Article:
Mechanisms of Propagation

Prof. Dr. Karin Danzer

Research areas

The research focus of my group is to study pathomechanisms underlying neurodegenerative diseases with particular focus on amyotrophic lateral sclerosis (ALS) and Parkinson's disease. We aim to understand why neuropathology, starting from a local focus, spreads to different areas. In vitro, in vivo, and with human patient material, we investigate protein aggregation mechanisms, inflammatory processes, and gene expression regulation processes at the single cell level. We hope to understand why individual cell populations are particularly vulnerable and which factors play a role in this. In particular, we focus on the aggregating proteins alpha synuclein and TDP43.

For alpha synuclein we could already show in in vivo models that a transfer of alpha synuclein oligomers from neurons to neurons or even to non-neuronal populations takes place. Currently, we are also investigating the spread of TDP43 pathology in an ALS in vivo model. Besides investigating spreading mechanisms in PD and ALS, we are also interested in epigenetic changes in ALS or PD patient blood or human brain tissue analyzed by multiomic single cell sequencing (mRNA and ATAC sequencing).

Our new insights could have direct impact on clinical diagnostics and provide new therapeutic intervention options in Parkinson's disease, amyotrophic lateral sclerosis and other neurodegenerative diseases.

Protein Aggregation and Prion-like Propagation


Toxic protein aggregation plays a significant role in the development and progression of various neurodegenerative diseases. In these conditions, specific proteins misfold and aggregate, leading to the formation of toxic protein aggregates that disrupt cellular functions and contribute to neuronal damage and cell death.

Besides intracellular protein aggregation, prion-like spreading of disease related proteins or aggregates has been observed in several neurodegenerative diseases. Protein aggregates, e.g. alpha synuclein (a-syn), propagate and spread between cells, contributing to the progression of the disease.

Aging related mechanisms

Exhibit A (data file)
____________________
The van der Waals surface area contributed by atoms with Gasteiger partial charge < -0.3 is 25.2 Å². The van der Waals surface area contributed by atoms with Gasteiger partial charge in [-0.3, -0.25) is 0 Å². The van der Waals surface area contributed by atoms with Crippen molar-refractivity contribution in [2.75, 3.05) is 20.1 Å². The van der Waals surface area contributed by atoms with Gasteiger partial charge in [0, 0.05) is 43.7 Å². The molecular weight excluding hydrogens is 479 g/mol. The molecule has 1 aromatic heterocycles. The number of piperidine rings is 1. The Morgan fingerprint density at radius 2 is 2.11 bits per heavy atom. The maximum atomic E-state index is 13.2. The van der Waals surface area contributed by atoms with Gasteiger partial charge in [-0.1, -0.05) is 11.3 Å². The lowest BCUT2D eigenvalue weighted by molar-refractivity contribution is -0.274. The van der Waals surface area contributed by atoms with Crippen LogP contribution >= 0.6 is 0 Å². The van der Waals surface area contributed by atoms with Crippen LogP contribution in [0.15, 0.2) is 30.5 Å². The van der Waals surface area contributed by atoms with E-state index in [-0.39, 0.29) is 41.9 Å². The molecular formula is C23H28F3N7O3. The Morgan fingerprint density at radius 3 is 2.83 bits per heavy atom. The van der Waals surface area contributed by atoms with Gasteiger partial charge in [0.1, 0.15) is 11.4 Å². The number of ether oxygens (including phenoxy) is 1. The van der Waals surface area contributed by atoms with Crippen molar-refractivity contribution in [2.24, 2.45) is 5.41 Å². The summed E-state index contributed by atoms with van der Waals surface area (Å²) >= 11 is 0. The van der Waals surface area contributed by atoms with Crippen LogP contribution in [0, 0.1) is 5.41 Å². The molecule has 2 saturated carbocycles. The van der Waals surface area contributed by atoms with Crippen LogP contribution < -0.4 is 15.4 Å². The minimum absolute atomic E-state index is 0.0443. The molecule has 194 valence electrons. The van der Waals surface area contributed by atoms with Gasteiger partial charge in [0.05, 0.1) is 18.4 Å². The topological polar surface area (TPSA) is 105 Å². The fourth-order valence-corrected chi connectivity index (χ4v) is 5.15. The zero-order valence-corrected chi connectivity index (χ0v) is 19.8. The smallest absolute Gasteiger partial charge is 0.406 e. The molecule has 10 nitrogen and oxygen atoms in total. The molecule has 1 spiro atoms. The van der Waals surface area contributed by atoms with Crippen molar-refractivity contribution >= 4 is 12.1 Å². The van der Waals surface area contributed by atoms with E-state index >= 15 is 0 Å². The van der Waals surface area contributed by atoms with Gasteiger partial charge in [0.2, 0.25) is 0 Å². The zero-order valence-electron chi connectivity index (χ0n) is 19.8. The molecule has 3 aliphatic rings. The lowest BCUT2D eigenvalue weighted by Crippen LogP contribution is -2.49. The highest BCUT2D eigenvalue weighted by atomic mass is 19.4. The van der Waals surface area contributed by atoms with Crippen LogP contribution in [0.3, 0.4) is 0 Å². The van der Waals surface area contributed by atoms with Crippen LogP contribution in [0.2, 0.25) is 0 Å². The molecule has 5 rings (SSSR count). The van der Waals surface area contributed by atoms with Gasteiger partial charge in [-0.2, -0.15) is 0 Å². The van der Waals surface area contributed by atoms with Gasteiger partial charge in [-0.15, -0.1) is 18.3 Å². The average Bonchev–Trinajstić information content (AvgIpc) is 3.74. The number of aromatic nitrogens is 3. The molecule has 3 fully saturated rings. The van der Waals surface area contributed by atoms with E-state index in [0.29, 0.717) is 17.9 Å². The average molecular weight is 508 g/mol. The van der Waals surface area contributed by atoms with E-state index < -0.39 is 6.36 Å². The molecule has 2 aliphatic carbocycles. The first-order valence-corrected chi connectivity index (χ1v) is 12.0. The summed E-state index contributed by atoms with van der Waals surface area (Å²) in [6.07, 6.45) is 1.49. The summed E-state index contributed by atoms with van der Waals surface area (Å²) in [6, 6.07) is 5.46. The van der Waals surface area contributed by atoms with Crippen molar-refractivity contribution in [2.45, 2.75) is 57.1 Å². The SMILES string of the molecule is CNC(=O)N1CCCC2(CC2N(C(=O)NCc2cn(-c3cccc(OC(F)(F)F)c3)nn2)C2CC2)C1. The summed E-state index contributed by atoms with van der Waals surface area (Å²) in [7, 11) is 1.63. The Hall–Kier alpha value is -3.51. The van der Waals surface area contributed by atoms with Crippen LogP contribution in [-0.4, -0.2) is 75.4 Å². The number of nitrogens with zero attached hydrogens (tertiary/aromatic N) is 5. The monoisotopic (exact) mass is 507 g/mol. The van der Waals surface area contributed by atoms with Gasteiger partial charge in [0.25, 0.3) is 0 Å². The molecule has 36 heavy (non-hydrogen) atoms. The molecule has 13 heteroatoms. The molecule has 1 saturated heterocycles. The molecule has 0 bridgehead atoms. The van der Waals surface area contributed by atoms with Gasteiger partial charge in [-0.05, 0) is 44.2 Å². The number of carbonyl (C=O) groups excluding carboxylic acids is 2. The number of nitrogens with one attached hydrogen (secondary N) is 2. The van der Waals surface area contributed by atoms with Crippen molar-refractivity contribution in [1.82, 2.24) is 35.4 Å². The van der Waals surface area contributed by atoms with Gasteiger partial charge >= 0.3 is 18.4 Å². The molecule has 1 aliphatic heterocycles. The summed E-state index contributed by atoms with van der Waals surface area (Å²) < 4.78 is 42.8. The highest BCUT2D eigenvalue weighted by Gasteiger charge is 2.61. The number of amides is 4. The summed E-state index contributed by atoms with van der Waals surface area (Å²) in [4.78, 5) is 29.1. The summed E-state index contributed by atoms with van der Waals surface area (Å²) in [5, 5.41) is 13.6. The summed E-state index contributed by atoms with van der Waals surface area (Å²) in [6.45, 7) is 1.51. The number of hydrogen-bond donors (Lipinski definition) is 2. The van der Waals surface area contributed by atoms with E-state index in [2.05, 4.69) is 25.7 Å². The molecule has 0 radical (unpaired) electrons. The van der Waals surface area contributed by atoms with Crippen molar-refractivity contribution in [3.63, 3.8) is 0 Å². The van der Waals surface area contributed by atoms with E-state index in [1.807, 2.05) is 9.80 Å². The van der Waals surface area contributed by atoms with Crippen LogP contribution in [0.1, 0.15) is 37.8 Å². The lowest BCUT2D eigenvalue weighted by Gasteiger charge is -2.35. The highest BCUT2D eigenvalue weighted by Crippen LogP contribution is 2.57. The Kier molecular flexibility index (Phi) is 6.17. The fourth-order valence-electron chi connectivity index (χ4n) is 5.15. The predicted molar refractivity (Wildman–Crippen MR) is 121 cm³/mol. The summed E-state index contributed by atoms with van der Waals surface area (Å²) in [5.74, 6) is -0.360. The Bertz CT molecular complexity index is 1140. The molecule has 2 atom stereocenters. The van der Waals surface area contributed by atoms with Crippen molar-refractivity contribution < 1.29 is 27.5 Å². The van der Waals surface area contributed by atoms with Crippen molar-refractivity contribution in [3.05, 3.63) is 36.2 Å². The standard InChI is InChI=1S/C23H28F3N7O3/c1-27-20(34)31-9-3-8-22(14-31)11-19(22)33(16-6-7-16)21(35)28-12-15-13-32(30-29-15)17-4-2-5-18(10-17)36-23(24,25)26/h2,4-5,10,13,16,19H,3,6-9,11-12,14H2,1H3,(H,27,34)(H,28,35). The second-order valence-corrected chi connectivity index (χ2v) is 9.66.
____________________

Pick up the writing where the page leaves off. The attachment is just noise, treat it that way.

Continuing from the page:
Aging is a significant risk factor for the development of neurodegenerative diseases. As individuals age, their cells and tissues undergo various changes, including a decline in cellular repair mechanisms, increased vulnerability to oxidative stress, and changes in protein homeostasis. These age-related processes can contribute to the accumulation or aggregation of proteins and cellular dysfunction, making the brain more susceptible to neurodegenerative conditions. Within the CRC 1506 “Aging at Interfaces” we want to understand whether cellular aging with all its associated altered mechanisms is the prerequisite for protein aggregation in general or whether the exposure time to misfolded proteins determines the accumulation of protein aggregates with their detrimental consequences. Further we want to understand whether pathological age-related mechanisms can be rescued by manipulation of structural cellular elements.

Parkinson’s disease (PD) is the second most common neurodegenerative disease with age being the strongest risk factor. Aggregation and oligomerization of alpha synuclein (a-syn) play a central role in the development of PD. Recently, we identified an age dependent accumulation of a-syn oligomers accompanied by neuronal cell loss and diminished motoric abilities using a PD in vivo model based on human a-syn protein complementation expressing α-synuclein split Gaussia luciferase (called S1/S2 model). This model allows highly sensitive assessment of a-syn oligomers since it is based on a human a-syn protein complementation assay that  expresses a-syn split Gaussia luciferase. This mouse model is characterized by accumulation of a-syn oligomers accompanied by neuronal cell loss and diminished motoric abilities, as well as trans-cellular spreading of a-syn oligomers.